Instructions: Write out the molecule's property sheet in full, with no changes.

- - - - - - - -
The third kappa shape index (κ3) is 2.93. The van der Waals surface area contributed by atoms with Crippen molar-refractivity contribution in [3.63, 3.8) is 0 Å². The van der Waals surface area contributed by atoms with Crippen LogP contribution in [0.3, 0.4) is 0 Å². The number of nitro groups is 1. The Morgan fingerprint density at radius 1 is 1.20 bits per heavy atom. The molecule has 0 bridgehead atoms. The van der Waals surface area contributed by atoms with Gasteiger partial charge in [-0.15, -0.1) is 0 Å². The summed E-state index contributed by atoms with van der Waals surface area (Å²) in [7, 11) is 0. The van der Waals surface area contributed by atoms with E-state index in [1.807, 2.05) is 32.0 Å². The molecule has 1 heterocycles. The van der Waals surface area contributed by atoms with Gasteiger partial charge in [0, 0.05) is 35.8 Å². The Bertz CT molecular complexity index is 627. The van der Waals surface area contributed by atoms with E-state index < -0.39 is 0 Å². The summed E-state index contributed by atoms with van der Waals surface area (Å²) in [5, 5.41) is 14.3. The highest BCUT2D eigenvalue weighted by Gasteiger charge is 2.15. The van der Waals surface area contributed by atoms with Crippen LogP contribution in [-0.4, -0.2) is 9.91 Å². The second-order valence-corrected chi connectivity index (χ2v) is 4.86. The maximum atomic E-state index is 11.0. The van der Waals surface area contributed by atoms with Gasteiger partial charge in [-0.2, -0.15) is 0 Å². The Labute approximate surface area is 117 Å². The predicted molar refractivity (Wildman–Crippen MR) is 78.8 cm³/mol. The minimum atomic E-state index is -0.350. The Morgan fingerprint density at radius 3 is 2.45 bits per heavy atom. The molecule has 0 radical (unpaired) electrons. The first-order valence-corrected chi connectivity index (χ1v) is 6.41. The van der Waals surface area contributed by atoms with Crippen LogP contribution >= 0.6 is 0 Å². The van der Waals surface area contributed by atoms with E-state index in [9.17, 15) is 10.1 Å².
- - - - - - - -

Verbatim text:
The third kappa shape index (κ3) is 2.93. The van der Waals surface area contributed by atoms with Crippen molar-refractivity contribution in [3.63, 3.8) is 0 Å². The van der Waals surface area contributed by atoms with Crippen LogP contribution in [0.3, 0.4) is 0 Å². The number of nitro groups is 1. The Morgan fingerprint density at radius 1 is 1.20 bits per heavy atom. The molecule has 0 bridgehead atoms. The van der Waals surface area contributed by atoms with Gasteiger partial charge in [-0.15, -0.1) is 0 Å². The summed E-state index contributed by atoms with van der Waals surface area (Å²) in [7, 11) is 0. The van der Waals surface area contributed by atoms with E-state index in [1.807, 2.05) is 32.0 Å². The molecule has 1 heterocycles. The van der Waals surface area contributed by atoms with Gasteiger partial charge in [0, 0.05) is 35.8 Å². The Bertz CT molecular complexity index is 627. The van der Waals surface area contributed by atoms with E-state index < -0.39 is 0 Å². The summed E-state index contributed by atoms with van der Waals surface area (Å²) in [5, 5.41) is 14.3. The highest BCUT2D eigenvalue weighted by Gasteiger charge is 2.15. The van der Waals surface area contributed by atoms with Crippen LogP contribution in [-0.4, -0.2) is 9.91 Å². The second-order valence-corrected chi connectivity index (χ2v) is 4.86. The maximum atomic E-state index is 11.0. The van der Waals surface area contributed by atoms with Gasteiger partial charge in [-0.2, -0.15) is 0 Å². The Labute approximate surface area is 117 Å². The predicted molar refractivity (Wildman–Crippen MR) is 78.8 cm³/mol. The minimum atomic E-state index is -0.350. The Morgan fingerprint density at radius 3 is 2.45 bits per heavy atom. The molecule has 0 radical (unpaired) electrons. The first-order valence-corrected chi connectivity index (χ1v) is 6.41. The van der Waals surface area contributed by atoms with Crippen LogP contribution >= 0.6 is 0 Å². The van der Waals surface area contributed by atoms with E-state index in [9.17, 15) is 10.1 Å².